In the recent Fourth Circuit case of Williams v. CDP, Inc. (copy here), the court considered the following section of a contract:
Deferred Compensation; Death Benefit; and Payments for Restrictive Covenants. Commencing upon the Employee’s retirement from the Employer and the termination of his employment under the Employment Agreement and continuing for the remaining Term of this Agreement, the Employee shall be paid an amount per annum equal to the greater of (i) $100,000 or (ii) the sum of (a) 33 percent of Available Cash and (b) the CDA Amount. If, at the time of Employee’s death, Employee is survived by, and is still married to, his current spouse (i.e., his spouse as of the date this Agreement is executed), then the Employer shall either (i) pay to such spouse $100,000 per annum for her life or (ii) purchase a commercial annuity that will pay her $100,000 per annum for her life.
The CDP employee who was party to the contract died while still an employee. The question facing the court was whether the employee’s wife was entitled to death benefits under the contract. In other words, did the context of the first sentence (“Commencing upon the Employee’s retirement from the Employer and the termination of his employment under the Employment Agreement …”) apply also to the second sentence?
The lower court thought that it did—it held that it was a condition to payment of death benefits under the contract that the employee have retired. The Fourth Circuit disagreed, holding that the above provision was ambiguous.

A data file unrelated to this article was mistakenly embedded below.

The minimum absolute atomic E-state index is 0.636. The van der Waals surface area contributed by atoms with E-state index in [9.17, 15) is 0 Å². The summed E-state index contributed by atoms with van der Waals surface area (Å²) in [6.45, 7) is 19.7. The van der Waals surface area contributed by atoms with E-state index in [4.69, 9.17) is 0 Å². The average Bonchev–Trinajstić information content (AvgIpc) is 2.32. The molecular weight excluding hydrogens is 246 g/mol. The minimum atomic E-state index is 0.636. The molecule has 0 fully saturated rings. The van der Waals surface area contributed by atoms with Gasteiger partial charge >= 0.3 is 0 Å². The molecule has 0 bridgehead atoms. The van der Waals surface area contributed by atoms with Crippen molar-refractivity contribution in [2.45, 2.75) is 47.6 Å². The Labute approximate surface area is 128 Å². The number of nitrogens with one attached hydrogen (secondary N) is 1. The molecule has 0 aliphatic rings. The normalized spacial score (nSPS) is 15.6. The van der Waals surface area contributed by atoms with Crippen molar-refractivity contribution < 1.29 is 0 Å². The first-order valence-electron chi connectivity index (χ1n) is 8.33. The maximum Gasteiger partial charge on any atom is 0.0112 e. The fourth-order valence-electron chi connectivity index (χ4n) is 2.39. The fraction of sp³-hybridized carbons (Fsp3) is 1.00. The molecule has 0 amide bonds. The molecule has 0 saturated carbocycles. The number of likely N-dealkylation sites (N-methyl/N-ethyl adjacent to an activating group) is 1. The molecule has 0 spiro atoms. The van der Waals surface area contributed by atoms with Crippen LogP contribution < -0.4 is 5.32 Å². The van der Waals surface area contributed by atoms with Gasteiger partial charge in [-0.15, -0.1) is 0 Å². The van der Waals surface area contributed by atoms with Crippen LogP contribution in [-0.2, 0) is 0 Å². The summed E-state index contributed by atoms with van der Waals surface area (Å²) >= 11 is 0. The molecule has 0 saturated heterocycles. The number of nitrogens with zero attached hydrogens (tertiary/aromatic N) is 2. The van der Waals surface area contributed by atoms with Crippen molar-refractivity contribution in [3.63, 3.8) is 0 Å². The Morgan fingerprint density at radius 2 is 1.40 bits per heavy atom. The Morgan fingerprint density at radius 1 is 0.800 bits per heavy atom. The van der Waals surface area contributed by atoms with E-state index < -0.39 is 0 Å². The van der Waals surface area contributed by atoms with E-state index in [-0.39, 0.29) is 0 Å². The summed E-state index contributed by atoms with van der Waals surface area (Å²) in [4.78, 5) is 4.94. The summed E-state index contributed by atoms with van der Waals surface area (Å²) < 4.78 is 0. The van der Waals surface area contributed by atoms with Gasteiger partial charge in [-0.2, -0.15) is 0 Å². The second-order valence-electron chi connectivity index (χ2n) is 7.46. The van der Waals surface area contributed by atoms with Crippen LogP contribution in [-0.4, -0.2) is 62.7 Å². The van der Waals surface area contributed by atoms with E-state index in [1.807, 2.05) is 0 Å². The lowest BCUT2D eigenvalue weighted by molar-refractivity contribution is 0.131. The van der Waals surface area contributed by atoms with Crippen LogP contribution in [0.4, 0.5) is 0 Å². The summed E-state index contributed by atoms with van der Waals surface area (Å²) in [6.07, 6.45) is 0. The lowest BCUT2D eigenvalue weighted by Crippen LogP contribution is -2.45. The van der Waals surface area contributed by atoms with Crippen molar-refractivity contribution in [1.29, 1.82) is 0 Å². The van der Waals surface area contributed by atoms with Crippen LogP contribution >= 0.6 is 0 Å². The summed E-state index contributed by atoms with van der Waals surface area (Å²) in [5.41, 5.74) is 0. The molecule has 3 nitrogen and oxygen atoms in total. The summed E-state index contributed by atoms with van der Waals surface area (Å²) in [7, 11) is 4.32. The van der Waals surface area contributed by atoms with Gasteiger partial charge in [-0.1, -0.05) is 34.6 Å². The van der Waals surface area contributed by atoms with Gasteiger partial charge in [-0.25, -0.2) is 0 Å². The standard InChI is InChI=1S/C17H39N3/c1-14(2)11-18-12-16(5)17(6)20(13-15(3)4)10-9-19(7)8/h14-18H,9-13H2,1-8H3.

I leave you to determine who had the better of this particular argument. Me, I’m more interested in that age-old question, What Should the Drafter Have Done?™
If the parties had intended that the employee would have to retire for his spouse to be entitled to death benefits, the drafter failed utterly in what would have been a simple task—making that clear.
If the parties hadn’t intended that meaning, the drafter muddied the waters by lumping together two unrelated provisions.
MSCD 3.7 notes that “provisions addressing unrelated topics are sometimes lumped together in one section.” It’s not great to combine apples and oranges, but this technique allows you to make more efficient use of space. And MSCD 3.13 says “If a section addresses two distinct issues … you could give it a heading consisting of a word or short phrase for each issue, separated by a semicolon.” That’s the approach used by whoever drafted the section at issue.
Those techniques are unobjectionable when you’re dealing with what should be straightforward “boilerplate” provisions—if, for example, you decide you want to combine a provision governing amendment and a provision dealing with waiver.
But if you combine in one section deal-specific provisions that are otherwise unrelated, that could result in the context of one bleeding into the other. That’s what may have happened here.
So what I take from this dispute is that you shouldn’t combine unrelated deal-specific provisions in a single section.